NEWS & LETTERS, July-August 2005

NY protest supports Pakistani feminist

New York--Local South Asian and Islamic women's groups turned out June 22 to a press conference and protest against the government of Pakistan for its refusal to permit Mukhtaran Bibi to travel out of the country. Ms. Bibi, who became a women's rights defender following horrific violence against her, was embarking on an international tour June 9 when she was briefly arrested and her passport was confiscated.

Three years ago, a Pakistani tribal council sentenced Mukhtaran Bibi to be gang raped as punishment to her family for an alleged affair between her brother and a woman of a higher-ranking tribe. After the sentence was carried out, she was forced to walk home naked in front of onlookers. Instead of committing suicide out of shame, as is customary for raped women in Pakistan, she began to fight for justice. She got the perpetrators prosecuted and six were convicted, although five convictions were since reversed and she continues to live in fear of retribution.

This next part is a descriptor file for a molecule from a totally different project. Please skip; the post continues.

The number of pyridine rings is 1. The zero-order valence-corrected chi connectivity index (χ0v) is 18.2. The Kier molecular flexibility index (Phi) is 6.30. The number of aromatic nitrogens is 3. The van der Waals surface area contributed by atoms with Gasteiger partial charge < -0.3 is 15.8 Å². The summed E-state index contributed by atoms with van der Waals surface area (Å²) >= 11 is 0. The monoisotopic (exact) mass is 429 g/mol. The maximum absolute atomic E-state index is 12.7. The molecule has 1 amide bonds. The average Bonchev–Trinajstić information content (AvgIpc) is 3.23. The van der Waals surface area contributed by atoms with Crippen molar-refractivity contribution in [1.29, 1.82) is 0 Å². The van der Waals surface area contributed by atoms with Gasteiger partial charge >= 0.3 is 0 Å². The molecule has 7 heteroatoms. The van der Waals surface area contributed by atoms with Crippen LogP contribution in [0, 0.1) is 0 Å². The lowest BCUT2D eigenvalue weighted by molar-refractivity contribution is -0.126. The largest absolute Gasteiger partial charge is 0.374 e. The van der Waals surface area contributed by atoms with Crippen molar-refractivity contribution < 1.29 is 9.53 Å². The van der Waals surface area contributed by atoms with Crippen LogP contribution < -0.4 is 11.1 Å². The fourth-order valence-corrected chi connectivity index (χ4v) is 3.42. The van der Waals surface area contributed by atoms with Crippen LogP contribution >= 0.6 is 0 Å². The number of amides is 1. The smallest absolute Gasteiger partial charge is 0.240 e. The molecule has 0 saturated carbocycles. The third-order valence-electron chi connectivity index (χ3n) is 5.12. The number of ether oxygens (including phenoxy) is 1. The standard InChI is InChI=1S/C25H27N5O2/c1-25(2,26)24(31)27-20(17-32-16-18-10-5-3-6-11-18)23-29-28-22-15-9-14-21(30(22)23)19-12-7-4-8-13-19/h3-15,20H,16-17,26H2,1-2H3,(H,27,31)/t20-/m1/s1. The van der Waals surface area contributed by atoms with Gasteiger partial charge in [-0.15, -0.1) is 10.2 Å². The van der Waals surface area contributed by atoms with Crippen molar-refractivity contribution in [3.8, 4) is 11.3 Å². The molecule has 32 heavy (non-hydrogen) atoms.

Incredibly, Ms. Bibi refused to move away from her village. She used her compensation money to start two elementary schools (she made sure the children of her rapists could attend them) and a women's shelter, as well as acquire a local ambulance. She began to speak out against honor killings, rapes, acid attacks, and other violence against women in Pakistan. One speaker at the protest said her actions had turned her into a symbol of hope and of loyalty.

Several speakers highlighted the Pakistani government's lies that it enforces women's rights. One speaker pointed out that General Musharraf had denounced NGOs working for women's rights, calling them "as bad as terrorists." Another speaker said, "If this is how the government treats an internationally known woman, imagine how it treats poor women," and told of a recent women's demonstration that was attacked by the police.


In the past 15 years, we were told, most progressive changes have come from the grassroots, not the government. One speaker emphasized that violence against women does not arise from Islam but from male chauvinism, just as in the U.S., violence is not due to Christianity. A speaker from the sponsoring organization, the Asian-American Network Against Abuse of Women, insisted that "we are not unpatriotic for raising conditions in Pakistan in the Western media." Another local woman said, "we need to be supporters, not leaders, of the movement in Pakistan."

--Anne Jaclard

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